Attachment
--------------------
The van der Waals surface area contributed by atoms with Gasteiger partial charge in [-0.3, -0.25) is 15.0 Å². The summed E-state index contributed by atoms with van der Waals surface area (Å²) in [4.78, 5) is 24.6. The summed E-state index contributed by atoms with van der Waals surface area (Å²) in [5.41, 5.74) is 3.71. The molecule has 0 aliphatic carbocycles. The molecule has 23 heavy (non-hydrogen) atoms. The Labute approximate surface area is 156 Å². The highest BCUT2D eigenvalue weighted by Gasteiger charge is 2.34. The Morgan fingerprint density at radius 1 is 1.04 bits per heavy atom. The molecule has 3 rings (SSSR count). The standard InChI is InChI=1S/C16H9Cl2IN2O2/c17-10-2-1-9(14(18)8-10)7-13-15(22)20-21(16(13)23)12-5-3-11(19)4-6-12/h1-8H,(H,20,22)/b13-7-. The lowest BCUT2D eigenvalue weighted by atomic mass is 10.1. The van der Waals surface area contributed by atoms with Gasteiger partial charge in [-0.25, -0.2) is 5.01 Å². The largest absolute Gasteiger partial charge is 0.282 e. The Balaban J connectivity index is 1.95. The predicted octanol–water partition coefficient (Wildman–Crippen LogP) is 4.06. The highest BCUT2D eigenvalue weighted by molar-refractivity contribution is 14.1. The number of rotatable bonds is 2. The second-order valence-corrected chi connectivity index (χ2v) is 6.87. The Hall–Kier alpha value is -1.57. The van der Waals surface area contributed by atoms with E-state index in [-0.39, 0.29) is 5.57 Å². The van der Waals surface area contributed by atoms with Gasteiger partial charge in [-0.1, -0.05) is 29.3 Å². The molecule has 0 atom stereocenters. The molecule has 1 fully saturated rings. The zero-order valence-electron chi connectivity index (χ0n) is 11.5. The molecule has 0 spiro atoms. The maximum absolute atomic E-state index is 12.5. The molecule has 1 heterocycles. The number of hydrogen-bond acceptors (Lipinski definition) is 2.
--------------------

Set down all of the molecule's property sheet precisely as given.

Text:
The van der Waals surface area contributed by atoms with Gasteiger partial charge in [-0.3, -0.25) is 15.0 Å². The summed E-state index contributed by atoms with van der Waals surface area (Å²) in [4.78, 5) is 24.6. The summed E-state index contributed by atoms with van der Waals surface area (Å²) in [5.41, 5.74) is 3.71. The molecule has 0 aliphatic carbocycles. The molecule has 23 heavy (non-hydrogen) atoms. The Labute approximate surface area is 156 Å². The highest BCUT2D eigenvalue weighted by Gasteiger charge is 2.34. The Morgan fingerprint density at radius 1 is 1.04 bits per heavy atom. The molecule has 3 rings (SSSR count). The standard InChI is InChI=1S/C16H9Cl2IN2O2/c17-10-2-1-9(14(18)8-10)7-13-15(22)20-21(16(13)23)12-5-3-11(19)4-6-12/h1-8H,(H,20,22)/b13-7-. The lowest BCUT2D eigenvalue weighted by atomic mass is 10.1. The van der Waals surface area contributed by atoms with Gasteiger partial charge in [-0.25, -0.2) is 5.01 Å². The largest absolute Gasteiger partial charge is 0.282 e. The Balaban J connectivity index is 1.95. The predicted octanol–water partition coefficient (Wildman–Crippen LogP) is 4.06. The highest BCUT2D eigenvalue weighted by molar-refractivity contribution is 14.1. The number of rotatable bonds is 2. The second-order valence-corrected chi connectivity index (χ2v) is 6.87. The Hall–Kier alpha value is -1.57. The van der Waals surface area contributed by atoms with E-state index in [-0.39, 0.29) is 5.57 Å². The van der Waals surface area contributed by atoms with Gasteiger partial charge in [-0.1, -0.05) is 29.3 Å². The molecule has 0 atom stereocenters. The molecule has 1 fully saturated rings. The zero-order valence-electron chi connectivity index (χ0n) is 11.5. The molecule has 0 spiro atoms. The maximum absolute atomic E-state index is 12.5. The molecule has 1 heterocycles. The number of hydrogen-bond acceptors (Lipinski definition) is 2.